The act of breathing is an amazing and miraculous process. It is an involuntary process that our bodies engage in independently from conscious volition. Being connected to our breath is intimate; our very lives depend on breathing regularly and yet, for the most part, we often forget and disconnect from this important relationship with our bodies.
This is why mindfulness and meditation have become increasingly popular as a practice in psychology and therapeutic treatment. These practices help in paying attention, and becoming more aware of the present moment, connecting the body and mind. Many are surprised when they learn that meditation as a practice rests at the core of Christian spirituality as an invitation to dwell on, pay attention to, and engage with God, his works, and his words.
We all practice meditation in some form because all of us ruminate. Anxiety, worry, and other negative emotional states are usually associated with rumination. Rumination is a form of meditation where we focus our attention on our distress, and the causes and consequences of that distress. Thankfully, we can work on re-training our brains to reconnect with our bodies, minds, hearts, and souls through a meditative practice called breath prayer.
Breath prayer has been practiced in the church for millennia. It is a form of contemplative prayer linked to the rhythms of breathing. Contemplative prayer is prayer that is focused on being with God, awakening to his presence in all things. Contemplative prayer in some forms can be prayer without words, or few words. This allows us to be released from thinking too much about praying the “right words,” being in our heads too much as we pray, and being released into praying with our hearts instead. This is why breath prayer is also called “prayer of the heart.”
The purpose and desire is to pray a simple, intimate prayer of heartfelt desire before God. It is another way to practice the presence of God (another contemplative spiritual discipline), or staying present to God in the moment. God is close to you, closer than your breath. The more you practice breath prayer, the more you learn to pray without ceasing. Breath prayer is one way to do full and embodied prayers (with your whole being), which brings to mind Acts 17:28: “For in him we live and move and have our being.” It is also a critical reminder that just as we can’t live without breathing physically, we can’t live without breathing spiritually with God as the source of oxygen to our souls.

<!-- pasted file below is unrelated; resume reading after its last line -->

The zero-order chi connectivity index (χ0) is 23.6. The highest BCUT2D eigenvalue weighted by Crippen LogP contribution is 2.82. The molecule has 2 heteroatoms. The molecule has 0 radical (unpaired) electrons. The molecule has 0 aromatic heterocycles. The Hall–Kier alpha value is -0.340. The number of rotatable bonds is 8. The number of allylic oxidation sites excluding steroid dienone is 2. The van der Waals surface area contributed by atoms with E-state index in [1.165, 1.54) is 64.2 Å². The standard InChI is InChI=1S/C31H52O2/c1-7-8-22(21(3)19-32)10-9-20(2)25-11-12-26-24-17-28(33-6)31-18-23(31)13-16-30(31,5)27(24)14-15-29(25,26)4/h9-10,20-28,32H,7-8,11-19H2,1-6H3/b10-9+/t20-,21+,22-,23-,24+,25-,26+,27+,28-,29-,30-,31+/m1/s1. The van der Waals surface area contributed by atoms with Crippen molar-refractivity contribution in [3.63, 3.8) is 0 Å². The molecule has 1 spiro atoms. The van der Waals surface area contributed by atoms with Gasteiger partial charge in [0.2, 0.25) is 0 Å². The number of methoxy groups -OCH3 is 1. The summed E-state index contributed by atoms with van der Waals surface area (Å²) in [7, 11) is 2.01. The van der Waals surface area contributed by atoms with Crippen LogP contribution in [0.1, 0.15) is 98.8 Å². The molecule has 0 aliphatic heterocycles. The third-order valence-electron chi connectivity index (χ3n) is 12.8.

Breath prayer has been an important transformative practice for me over the years. For a stretch of time, my breath prayer was, [inhale] “Father, [exhale] love me.” I needed to know the love of a good parent, and God really did answer that prayer for me over time. Breath prayer has been a part of my journey in connecting my heart, mind, body, and soul, especially when I was very disconnected from being burned out from ministry. Practices like breath prayer draw us into simple meditation of who God is and who we are, and provide ways to deepen the connections to God, ourselves, and one another that we all need and long for.
As you think about the coming months, is there a specific invitation that God has for you to deepen these connections to become more holistically who you are meant to be? I am offering breath prayer as a rich exercise that you can do anytime to pay attention and explore that invitation.
How to Practice Breath Prayer
Start with practicing taking full, deep breaths (sometimes called belly breathing). Most of us only breathe with our chests, a very shallow form of breathing. Fill your chest, your ribs, and your belly with a full breath. Take 10 full breaths. What do you notice about your body? How do you feel? Maybe you notice that you carry tension in your chest and you feel anxiety. Or maybe you notice that your heart is beating strongly and you feel healthy. Pay attention to what your body is feeling.
Breath prayer links your rhythm of breathing in this way: 1) breathe in, calling on a biblical name or image of God, and 2) breathe out, sharing a simple God-given desire. Here is one breath prayer: Breathe in, “Be Still and Know.” Breathe out, “That I am God.” Breathe this breath prayer 10 times. Breathe slowly, taking your time, there is no rush. Consider these questions:
What do you notice right now?
How easy is it for God to get your attention?
When are you able to hear God’s still, small voice best?
In what ways has God been inviting you just to be with him?
When is God most present with you and you most present to God?
How is God inviting you to be in this posture of being still and knowing that he is God for in the coming months?
There are many examples of breath prayer. Maybe you are drawn to a certain name or image of God, and longing or desire. Take some time to examine what those might be, and perhaps what comes to mind will form your personal breath prayer for a season. It is amazing how simple a practice can bring about so much transformation holistically. As you breathe and pray, may you find new life.
For more on this topic, see: Spiritual Disciplines Handbook: Practices That Transform Us by Adele Ahlberg Calhoun
Sharon Lee Song lives and works in South Los Angeles with an urban ministry community. Inspired by her own transformation through self-care and soul care, Sharon became a certified personal trainer, Holy Yoga instructor, and spiritual director. She’s committed to using what she’s learned from her training to support others in living healthy, sustainable, urban spiritual lives. This article originally appeared on Asian American Women on Leadership. It is used with permission of the author. All rights reserved.